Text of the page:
Texas in the last eight national elections has placed no better than 45th among all states in the percentage of eligible citizens who vote. The low point: 2010, when Texas was dead last. Why does it fare so badly at election time? 1. YOUNG VOTERS. With its diverse population, and correspondingly lower education and income levels, Texas abounds in factors that dampen turnout. Chief among them: politically apathetic youngsters. 2. The Hispanic bloc is large but politically sluggish. Texas is a “majority-minority state” with a large, fast-growing Hispanic population. But that group tends to vote in lower percentages than non-Hispanic whites and blacks. Though other large states have somewhat similar demographic profiles, none faces the same challenges as Texas, said Rice University researcher Steve Murdock. The median age here is 33.6, lower than Florida’s 40.7 or New York’s 38. And while Texas has roughly the same Hispanic composition as California — 38.1 percent each — California’s median household income is $9,000 higher.
The state’s open political system that allows voters to cast ballots in either the Democratic or Republican primary may sound like good idea, but only 46.5 percent of Texans vote. Also, according to the Dallas News Staff who wrote the article, Texas’ rate in those national elections is lower than that of California (54 percent), Florida (53 percent) or New York (51.8 percent). The Texas’ turnout of 36.4 percent two years ago was the country’s worst.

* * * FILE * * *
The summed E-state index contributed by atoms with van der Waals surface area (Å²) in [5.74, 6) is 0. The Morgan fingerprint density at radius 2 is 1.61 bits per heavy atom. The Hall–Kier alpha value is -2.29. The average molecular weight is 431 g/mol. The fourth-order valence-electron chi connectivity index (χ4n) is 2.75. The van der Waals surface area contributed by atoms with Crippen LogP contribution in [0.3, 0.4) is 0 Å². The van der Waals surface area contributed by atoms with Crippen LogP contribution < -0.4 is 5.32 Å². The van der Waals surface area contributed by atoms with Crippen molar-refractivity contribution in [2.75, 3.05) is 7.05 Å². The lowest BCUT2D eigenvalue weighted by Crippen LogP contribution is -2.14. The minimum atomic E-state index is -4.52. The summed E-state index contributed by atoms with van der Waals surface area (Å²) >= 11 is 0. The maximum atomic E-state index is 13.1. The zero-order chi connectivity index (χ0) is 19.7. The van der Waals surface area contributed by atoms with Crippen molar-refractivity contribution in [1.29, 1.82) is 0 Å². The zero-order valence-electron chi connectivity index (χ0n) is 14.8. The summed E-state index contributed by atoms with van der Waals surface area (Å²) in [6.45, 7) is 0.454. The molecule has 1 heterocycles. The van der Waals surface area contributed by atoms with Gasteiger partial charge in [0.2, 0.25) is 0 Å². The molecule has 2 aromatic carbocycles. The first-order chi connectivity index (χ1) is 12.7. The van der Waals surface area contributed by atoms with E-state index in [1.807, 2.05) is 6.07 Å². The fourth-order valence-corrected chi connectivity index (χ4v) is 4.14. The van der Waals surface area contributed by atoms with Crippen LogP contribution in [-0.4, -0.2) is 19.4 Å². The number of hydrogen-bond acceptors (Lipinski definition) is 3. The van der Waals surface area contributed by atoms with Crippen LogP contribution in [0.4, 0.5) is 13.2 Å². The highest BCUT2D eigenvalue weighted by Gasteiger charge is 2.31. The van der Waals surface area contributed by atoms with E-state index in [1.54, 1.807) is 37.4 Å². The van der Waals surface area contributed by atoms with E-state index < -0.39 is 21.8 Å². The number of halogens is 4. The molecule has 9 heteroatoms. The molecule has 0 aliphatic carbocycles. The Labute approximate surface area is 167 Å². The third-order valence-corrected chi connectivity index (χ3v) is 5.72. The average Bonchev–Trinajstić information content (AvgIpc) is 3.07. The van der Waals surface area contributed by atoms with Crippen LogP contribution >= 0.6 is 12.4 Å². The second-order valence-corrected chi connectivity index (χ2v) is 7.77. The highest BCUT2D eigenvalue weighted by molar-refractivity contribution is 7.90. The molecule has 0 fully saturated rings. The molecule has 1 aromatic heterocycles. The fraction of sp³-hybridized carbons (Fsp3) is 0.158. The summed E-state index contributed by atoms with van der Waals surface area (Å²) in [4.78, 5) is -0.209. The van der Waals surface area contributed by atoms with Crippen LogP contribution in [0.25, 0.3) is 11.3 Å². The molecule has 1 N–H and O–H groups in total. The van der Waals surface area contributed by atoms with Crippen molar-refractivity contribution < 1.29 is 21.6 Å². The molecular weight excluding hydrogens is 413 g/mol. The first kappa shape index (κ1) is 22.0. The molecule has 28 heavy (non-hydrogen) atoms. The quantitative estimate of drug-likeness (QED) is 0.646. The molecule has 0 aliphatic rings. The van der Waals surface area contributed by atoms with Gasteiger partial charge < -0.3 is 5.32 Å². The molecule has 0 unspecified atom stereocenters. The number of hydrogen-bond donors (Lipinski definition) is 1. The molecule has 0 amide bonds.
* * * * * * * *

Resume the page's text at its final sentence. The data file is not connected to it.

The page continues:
The reality is that Texas will elect a Republican candidates to the U.S. Senate in November ( with only 46% turnout). Therefore, Latinos will better off voting with a Republican ballot than voting with a Democrat ballots since a vote for Democrat candidate is a wasted vote. Voting Republican, Latinos can have better chance of electing a candidate that will represent their interests in the U.S. Senate if they vote for a Republican candidate.
And Latinos can easily take over the Republican runoff since under state law voters can cast a ballot for either a Republican or a Democrat. Latinos can overwhelmingly decide this runoff and vote against any Republican they believe to be unfriendly to the Mexican-American communities with disrespectful rhetoric. Or, since turnout is so dismal, and since Latinos will become the majority in short 10 years, Latinos can start paving the way vote against a candidate that they perceive will not protect the interests of Latinos in the U.S. Senate.
The numbers are there for Latinos in Texas to shake up the Republican Establishment and go for the kill, but they just need to stop napping. There is a large number of Latino voters in Texas, and 300,000 is nothing compared to the clout power of electing a US Senator who Latinos can call when they need an amigo in Congress. So enough with the whining of voter ID Suppression pushed by Obama and Erick Holder, get your ID (it is free!), or vote early if you think you will be chastised because you look “too Latino.” Your vote will be worth 30 times during the runoff. No excuses!